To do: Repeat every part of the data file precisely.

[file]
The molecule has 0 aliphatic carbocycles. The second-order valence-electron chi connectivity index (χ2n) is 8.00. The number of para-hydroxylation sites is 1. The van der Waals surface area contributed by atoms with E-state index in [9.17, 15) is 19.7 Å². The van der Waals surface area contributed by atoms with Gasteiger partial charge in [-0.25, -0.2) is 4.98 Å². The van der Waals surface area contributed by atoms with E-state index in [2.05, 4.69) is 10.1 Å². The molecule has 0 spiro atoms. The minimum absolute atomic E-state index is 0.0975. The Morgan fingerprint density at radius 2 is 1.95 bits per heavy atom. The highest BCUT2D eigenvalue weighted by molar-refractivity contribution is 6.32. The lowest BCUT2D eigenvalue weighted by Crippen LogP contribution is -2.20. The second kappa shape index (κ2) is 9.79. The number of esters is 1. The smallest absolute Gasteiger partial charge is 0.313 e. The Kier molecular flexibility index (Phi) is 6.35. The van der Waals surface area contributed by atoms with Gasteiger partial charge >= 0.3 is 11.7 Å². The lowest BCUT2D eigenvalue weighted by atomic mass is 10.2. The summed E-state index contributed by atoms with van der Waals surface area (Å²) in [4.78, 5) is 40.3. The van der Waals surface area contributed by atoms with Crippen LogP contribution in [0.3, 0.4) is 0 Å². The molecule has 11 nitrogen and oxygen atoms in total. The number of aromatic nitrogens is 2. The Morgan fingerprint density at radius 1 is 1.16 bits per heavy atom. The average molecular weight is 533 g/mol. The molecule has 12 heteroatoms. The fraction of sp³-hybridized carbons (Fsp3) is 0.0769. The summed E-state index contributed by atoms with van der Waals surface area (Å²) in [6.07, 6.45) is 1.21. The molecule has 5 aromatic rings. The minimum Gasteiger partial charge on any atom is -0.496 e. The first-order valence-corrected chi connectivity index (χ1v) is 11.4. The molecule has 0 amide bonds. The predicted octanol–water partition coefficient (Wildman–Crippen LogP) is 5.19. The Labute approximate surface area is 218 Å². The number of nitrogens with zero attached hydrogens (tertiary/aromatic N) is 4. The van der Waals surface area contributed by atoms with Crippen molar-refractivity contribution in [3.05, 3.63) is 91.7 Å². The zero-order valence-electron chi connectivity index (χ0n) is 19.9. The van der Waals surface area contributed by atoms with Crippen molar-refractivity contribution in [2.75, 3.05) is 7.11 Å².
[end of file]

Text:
The molecule has 0 aliphatic carbocycles. The second-order valence-electron chi connectivity index (χ2n) is 8.00. The number of para-hydroxylation sites is 1. The van der Waals surface area contributed by atoms with E-state index in [9.17, 15) is 19.7 Å². The van der Waals surface area contributed by atoms with Gasteiger partial charge in [-0.25, -0.2) is 4.98 Å². The van der Waals surface area contributed by atoms with E-state index in [2.05, 4.69) is 10.1 Å². The molecule has 0 spiro atoms. The minimum absolute atomic E-state index is 0.0975. The Morgan fingerprint density at radius 2 is 1.95 bits per heavy atom. The highest BCUT2D eigenvalue weighted by molar-refractivity contribution is 6.32. The lowest BCUT2D eigenvalue weighted by Crippen LogP contribution is -2.20. The second kappa shape index (κ2) is 9.79. The number of esters is 1. The smallest absolute Gasteiger partial charge is 0.313 e. The Kier molecular flexibility index (Phi) is 6.35. The van der Waals surface area contributed by atoms with Gasteiger partial charge >= 0.3 is 11.7 Å². The lowest BCUT2D eigenvalue weighted by atomic mass is 10.2. The summed E-state index contributed by atoms with van der Waals surface area (Å²) in [4.78, 5) is 40.3. The van der Waals surface area contributed by atoms with Crippen LogP contribution in [0.3, 0.4) is 0 Å². The molecule has 11 nitrogen and oxygen atoms in total. The number of aromatic nitrogens is 2. The Morgan fingerprint density at radius 1 is 1.16 bits per heavy atom. The average molecular weight is 533 g/mol. The molecule has 12 heteroatoms. The fraction of sp³-hybridized carbons (Fsp3) is 0.0769. The summed E-state index contributed by atoms with van der Waals surface area (Å²) in [6.07, 6.45) is 1.21. The molecule has 5 aromatic rings. The minimum Gasteiger partial charge on any atom is -0.496 e. The first-order valence-corrected chi connectivity index (χ1v) is 11.4. The molecule has 0 amide bonds. The predicted octanol–water partition coefficient (Wildman–Crippen LogP) is 5.19. The Labute approximate surface area is 218 Å². The number of nitrogens with zero attached hydrogens (tertiary/aromatic N) is 4. The van der Waals surface area contributed by atoms with Crippen molar-refractivity contribution in [3.05, 3.63) is 91.7 Å². The zero-order valence-electron chi connectivity index (χ0n) is 19.9. The van der Waals surface area contributed by atoms with Crippen molar-refractivity contribution in [2.75, 3.05) is 7.11 Å².